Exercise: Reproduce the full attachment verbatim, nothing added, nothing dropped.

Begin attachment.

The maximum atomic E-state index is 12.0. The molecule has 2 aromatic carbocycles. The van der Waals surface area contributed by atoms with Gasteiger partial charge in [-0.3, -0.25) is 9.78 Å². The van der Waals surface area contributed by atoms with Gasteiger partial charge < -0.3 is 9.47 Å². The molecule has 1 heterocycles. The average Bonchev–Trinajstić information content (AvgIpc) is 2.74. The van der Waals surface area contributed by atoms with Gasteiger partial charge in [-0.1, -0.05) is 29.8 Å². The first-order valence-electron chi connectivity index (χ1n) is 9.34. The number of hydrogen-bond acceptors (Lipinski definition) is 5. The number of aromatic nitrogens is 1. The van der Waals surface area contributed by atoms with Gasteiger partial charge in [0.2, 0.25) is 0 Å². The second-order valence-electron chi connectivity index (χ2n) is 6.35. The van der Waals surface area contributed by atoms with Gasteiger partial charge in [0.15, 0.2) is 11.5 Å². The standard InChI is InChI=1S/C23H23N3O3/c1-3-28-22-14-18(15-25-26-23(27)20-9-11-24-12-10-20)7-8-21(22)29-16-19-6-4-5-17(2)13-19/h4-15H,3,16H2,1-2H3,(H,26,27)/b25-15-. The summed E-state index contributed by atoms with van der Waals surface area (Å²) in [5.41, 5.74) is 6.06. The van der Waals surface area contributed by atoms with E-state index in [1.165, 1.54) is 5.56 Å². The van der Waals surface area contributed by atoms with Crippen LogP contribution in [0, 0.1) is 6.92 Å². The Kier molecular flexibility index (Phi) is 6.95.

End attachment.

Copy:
The maximum atomic E-state index is 12.0. The molecule has 2 aromatic carbocycles. The van der Waals surface area contributed by atoms with Gasteiger partial charge in [-0.3, -0.25) is 9.78 Å². The van der Waals surface area contributed by atoms with Gasteiger partial charge < -0.3 is 9.47 Å². The molecule has 1 heterocycles. The average Bonchev–Trinajstić information content (AvgIpc) is 2.74. The van der Waals surface area contributed by atoms with Gasteiger partial charge in [-0.1, -0.05) is 29.8 Å². The first-order valence-electron chi connectivity index (χ1n) is 9.34. The number of hydrogen-bond acceptors (Lipinski definition) is 5. The number of aromatic nitrogens is 1. The van der Waals surface area contributed by atoms with Gasteiger partial charge in [0.2, 0.25) is 0 Å². The second-order valence-electron chi connectivity index (χ2n) is 6.35. The van der Waals surface area contributed by atoms with Gasteiger partial charge in [0.15, 0.2) is 11.5 Å². The standard InChI is InChI=1S/C23H23N3O3/c1-3-28-22-14-18(15-25-26-23(27)20-9-11-24-12-10-20)7-8-21(22)29-16-19-6-4-5-17(2)13-19/h4-15H,3,16H2,1-2H3,(H,26,27)/b25-15-. The summed E-state index contributed by atoms with van der Waals surface area (Å²) in [5.41, 5.74) is 6.06. The van der Waals surface area contributed by atoms with E-state index in [1.165, 1.54) is 5.56 Å². The van der Waals surface area contributed by atoms with Crippen LogP contribution in [0, 0.1) is 6.92 Å². The Kier molecular flexibility index (Phi) is 6.95.